What is the next step for people to be safe from the coronavirus — and have a life?
That’s the question as New York and other states loosen restrictions on businesses and activities.
Some misguided people have apparently decided that NY’s easing of business restrictions means it’s okay to simply ignore all the stay-at-home/shelter-in-place/face-mask orders that state officials put forward to keep the contagious COVID-19 from spreading.
It’s absolutely not okay.
Last weekend Watkins Glen’s Clute Park had a large number of revelers acting as if the threat of coronavirus had miraculously vanished. Many people along the waterfront and at other places around the village were sans face masks. Few practiced anything close to recommended social distancing, either.
In coming weeks health officials will likely discover if anyone — or how many anyones — in those crowds may have been contagious and spread the virus locally.
In Northern California this week, health officials in two rural counties are scrambling to track down several hundred attendees from two different Mother’s Day church services at which COVID-19-infected people attended. They tested positive the day after the event.
Those gatherings — however well-intended — violated the state’s mandate against such group events because of the contagion risks.
The impulse to cast off shackles of containment is completely understandable. The Clute Park and Watkins Glen partiers are hardly alone in chafing at the restrictions. They just carried it to the extreme.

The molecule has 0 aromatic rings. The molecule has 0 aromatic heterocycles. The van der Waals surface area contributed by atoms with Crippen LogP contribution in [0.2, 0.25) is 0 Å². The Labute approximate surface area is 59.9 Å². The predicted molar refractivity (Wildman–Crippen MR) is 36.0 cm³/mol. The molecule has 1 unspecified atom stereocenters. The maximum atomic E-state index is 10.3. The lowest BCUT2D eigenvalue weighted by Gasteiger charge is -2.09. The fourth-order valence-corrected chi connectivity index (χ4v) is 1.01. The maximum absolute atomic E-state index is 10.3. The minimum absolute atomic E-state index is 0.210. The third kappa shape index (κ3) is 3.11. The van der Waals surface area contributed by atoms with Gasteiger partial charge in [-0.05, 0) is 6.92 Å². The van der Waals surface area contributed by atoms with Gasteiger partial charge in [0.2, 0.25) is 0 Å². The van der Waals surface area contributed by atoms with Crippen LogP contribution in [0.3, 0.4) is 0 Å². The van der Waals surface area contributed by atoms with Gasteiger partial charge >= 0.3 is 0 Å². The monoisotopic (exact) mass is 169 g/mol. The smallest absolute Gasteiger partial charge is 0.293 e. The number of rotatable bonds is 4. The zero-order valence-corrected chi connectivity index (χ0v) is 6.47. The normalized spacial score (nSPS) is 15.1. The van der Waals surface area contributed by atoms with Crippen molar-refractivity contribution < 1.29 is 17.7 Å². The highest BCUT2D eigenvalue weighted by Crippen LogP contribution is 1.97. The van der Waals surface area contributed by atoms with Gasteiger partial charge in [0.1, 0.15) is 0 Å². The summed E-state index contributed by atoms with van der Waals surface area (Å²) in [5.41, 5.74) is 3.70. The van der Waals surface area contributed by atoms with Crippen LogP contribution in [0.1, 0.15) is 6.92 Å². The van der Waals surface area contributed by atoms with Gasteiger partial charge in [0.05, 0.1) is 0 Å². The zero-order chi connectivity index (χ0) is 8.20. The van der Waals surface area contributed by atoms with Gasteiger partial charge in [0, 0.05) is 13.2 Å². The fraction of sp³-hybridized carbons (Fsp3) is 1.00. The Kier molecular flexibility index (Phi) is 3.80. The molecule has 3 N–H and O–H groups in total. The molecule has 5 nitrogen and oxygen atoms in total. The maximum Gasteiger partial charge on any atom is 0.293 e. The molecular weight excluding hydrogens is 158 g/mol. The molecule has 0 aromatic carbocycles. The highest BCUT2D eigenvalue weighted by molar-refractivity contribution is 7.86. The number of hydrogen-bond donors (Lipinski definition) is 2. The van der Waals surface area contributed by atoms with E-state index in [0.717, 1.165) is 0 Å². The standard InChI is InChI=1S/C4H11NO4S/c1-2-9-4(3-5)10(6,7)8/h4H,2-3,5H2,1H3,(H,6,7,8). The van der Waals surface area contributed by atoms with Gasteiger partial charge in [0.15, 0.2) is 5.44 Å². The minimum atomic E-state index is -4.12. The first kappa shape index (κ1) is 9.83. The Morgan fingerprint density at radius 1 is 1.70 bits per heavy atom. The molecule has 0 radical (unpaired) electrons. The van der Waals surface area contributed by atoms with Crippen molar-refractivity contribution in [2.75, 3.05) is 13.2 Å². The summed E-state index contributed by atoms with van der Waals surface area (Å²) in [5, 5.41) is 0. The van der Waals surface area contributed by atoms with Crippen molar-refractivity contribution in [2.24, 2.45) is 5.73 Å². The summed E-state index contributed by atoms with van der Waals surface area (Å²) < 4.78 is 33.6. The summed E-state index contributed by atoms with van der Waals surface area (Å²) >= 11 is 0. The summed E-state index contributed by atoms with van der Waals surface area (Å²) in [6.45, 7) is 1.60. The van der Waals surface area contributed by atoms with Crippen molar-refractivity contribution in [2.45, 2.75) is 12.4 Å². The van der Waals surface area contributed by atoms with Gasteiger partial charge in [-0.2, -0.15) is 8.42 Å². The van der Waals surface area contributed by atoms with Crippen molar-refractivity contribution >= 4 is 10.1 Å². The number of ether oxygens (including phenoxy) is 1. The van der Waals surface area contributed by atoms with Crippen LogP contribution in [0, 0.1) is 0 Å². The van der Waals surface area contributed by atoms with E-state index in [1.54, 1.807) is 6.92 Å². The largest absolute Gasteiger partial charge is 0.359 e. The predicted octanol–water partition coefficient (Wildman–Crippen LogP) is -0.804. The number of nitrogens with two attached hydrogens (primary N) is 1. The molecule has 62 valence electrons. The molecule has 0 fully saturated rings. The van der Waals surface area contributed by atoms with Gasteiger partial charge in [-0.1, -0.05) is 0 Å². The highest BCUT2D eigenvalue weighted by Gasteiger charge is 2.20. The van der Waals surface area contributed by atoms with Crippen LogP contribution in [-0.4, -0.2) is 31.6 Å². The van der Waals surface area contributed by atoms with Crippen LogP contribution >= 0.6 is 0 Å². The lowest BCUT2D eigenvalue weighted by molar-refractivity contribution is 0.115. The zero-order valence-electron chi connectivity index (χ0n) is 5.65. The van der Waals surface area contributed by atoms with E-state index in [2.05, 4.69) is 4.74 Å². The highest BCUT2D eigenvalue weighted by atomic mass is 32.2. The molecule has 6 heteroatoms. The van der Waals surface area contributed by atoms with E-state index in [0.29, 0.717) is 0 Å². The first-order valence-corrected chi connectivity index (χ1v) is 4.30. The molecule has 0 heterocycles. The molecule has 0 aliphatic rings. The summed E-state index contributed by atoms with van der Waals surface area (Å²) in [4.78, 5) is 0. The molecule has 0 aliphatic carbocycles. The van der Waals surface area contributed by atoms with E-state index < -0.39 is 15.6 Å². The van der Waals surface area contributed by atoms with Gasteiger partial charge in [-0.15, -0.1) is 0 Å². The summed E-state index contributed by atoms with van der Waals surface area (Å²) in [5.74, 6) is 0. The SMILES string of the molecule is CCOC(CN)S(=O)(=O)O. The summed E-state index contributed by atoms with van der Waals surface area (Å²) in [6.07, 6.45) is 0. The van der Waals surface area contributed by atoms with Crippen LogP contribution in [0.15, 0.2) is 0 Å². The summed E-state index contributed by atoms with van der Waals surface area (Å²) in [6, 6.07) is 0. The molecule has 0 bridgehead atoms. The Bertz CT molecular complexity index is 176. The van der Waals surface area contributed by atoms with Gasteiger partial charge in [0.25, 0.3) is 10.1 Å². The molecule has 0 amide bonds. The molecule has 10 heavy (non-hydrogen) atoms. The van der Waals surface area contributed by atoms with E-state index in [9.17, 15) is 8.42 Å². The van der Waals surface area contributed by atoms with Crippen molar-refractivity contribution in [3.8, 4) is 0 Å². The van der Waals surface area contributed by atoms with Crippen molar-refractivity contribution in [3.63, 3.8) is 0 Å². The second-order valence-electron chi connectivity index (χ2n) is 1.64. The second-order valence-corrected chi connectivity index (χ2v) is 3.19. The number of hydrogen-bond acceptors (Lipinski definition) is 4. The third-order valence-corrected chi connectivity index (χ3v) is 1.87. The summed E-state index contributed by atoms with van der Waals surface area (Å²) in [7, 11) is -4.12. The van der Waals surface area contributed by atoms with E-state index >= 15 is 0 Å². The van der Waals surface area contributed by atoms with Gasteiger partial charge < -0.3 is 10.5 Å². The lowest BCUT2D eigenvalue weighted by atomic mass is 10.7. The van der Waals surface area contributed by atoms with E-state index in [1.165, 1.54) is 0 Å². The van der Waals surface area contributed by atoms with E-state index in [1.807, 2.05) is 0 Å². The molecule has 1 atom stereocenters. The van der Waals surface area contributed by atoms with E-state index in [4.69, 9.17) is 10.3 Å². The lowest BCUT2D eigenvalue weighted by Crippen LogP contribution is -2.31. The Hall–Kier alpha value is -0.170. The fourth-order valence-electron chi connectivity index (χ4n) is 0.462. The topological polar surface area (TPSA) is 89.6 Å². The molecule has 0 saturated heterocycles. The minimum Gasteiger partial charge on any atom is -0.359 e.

But Gideon Lichfield, editor of the “MIT Technology Review,” has suggested a partial way for cautious people to break the solitude and self-imposed quarantines, yet remain relatively safe.
He calls it forming a “quaranteam,” or alternately a “social bubble.”
The concept is simple.
People buddy up, forming an extended group with which to socialize. It could be friends or family. And there should be clear ground rules to which quaranteam members agree to adhere. Each participant must be trusted to follow those rules.
But within the group, the various recommended coronavirus health restrictions — such as social distancing — can be lifted. The idea is that members of the quaranteam can trust each other to be equally cautious.
“Effectively ... an extended family,” Lichfield wrote in a column earlier this month. “Free to visit each other’s homes, share meals, and — yes! — hug.”
Hug! Imagine that.
That said, forming a quaranteam has risks.
“If you were living alone and you start bubbling with three other people, all of whom take the same precautions as you, your chances of catching the coronavirus will be potentially four times as high as they were — and so too will your chances of infecting someone you pass in the street or in the store,” he wrote.
“Four times a very small risk is still very small, but all the same with a great bubble comes great responsibility. The group is only as safe as its least-safe member.”
This quaranteam idea might be one way for people to better cope with the solitude and being forced to follow the precautions New York and other states want people to follow.
Expect many of those precautions to stay with us for some time.
Even though the number of new COVID-19 cases is slowly diminishing, the virus continues to lurk. Schuyler County last week reported it had two new confirmed asymptomatic cases. That triggered a county effort to find anyone who had been in contact with the infected individuals so they could be tested.
When that’s done, those Schuyler contact tracers should clear their calendars for another round of detective work.
Given the incubation period of two to three weeks for COVID-19, reports of any coronavirus infections from last weekend’s gatherings in Watkins Glen could start coming in almost any day.